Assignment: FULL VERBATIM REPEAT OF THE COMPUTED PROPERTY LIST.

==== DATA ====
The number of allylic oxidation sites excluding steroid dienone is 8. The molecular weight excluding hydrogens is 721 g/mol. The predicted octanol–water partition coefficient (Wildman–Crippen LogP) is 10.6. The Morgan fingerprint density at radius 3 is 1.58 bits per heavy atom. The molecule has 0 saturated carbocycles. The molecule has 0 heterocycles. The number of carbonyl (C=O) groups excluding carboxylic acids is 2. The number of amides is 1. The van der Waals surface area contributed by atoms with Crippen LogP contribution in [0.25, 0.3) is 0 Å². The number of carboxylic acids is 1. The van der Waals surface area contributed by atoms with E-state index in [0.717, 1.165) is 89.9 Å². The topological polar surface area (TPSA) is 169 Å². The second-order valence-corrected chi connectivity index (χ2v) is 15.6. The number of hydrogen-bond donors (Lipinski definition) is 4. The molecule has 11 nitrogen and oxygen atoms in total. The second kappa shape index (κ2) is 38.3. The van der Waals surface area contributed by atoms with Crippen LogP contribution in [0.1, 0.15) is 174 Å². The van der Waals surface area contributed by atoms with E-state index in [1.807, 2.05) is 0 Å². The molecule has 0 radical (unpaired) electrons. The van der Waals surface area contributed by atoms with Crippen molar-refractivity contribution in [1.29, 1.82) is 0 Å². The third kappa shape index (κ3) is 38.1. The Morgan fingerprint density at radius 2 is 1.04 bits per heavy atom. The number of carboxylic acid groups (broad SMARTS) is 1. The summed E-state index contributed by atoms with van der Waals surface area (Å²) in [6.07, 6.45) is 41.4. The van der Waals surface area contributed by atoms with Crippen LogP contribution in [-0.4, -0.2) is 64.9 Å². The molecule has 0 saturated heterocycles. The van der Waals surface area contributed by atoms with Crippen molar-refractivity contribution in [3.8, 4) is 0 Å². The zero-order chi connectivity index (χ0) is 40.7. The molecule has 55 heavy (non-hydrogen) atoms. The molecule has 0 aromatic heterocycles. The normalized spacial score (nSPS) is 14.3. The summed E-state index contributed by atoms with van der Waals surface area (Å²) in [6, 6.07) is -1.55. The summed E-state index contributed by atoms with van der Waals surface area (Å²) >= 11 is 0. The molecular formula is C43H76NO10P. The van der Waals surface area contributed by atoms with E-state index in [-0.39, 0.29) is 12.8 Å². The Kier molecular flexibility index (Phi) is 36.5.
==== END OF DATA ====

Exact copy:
The number of allylic oxidation sites excluding steroid dienone is 8. The molecular weight excluding hydrogens is 721 g/mol. The predicted octanol–water partition coefficient (Wildman–Crippen LogP) is 10.6. The Morgan fingerprint density at radius 3 is 1.58 bits per heavy atom. The molecule has 0 saturated carbocycles. The molecule has 0 heterocycles. The number of carbonyl (C=O) groups excluding carboxylic acids is 2. The number of amides is 1. The van der Waals surface area contributed by atoms with Crippen LogP contribution in [0.25, 0.3) is 0 Å². The number of carboxylic acids is 1. The van der Waals surface area contributed by atoms with E-state index in [0.717, 1.165) is 89.9 Å². The topological polar surface area (TPSA) is 169 Å². The second-order valence-corrected chi connectivity index (χ2v) is 15.6. The number of hydrogen-bond donors (Lipinski definition) is 4. The molecule has 11 nitrogen and oxygen atoms in total. The second kappa shape index (κ2) is 38.3. The van der Waals surface area contributed by atoms with Crippen LogP contribution in [0.1, 0.15) is 174 Å². The van der Waals surface area contributed by atoms with E-state index in [1.807, 2.05) is 0 Å². The molecule has 0 radical (unpaired) electrons. The van der Waals surface area contributed by atoms with Crippen molar-refractivity contribution in [1.29, 1.82) is 0 Å². The third kappa shape index (κ3) is 38.1. The Morgan fingerprint density at radius 2 is 1.04 bits per heavy atom. The number of carboxylic acid groups (broad SMARTS) is 1. The summed E-state index contributed by atoms with van der Waals surface area (Å²) in [6.07, 6.45) is 41.4. The van der Waals surface area contributed by atoms with Crippen LogP contribution in [-0.4, -0.2) is 64.9 Å². The molecule has 0 saturated heterocycles. The van der Waals surface area contributed by atoms with Crippen molar-refractivity contribution in [3.8, 4) is 0 Å². The zero-order chi connectivity index (χ0) is 40.7. The molecule has 55 heavy (non-hydrogen) atoms. The molecule has 0 aromatic heterocycles. The normalized spacial score (nSPS) is 14.3. The summed E-state index contributed by atoms with van der Waals surface area (Å²) in [6, 6.07) is -1.55. The summed E-state index contributed by atoms with van der Waals surface area (Å²) >= 11 is 0. The molecular formula is C43H76NO10P. The van der Waals surface area contributed by atoms with E-state index in [-0.39, 0.29) is 12.8 Å². The Kier molecular flexibility index (Phi) is 36.5.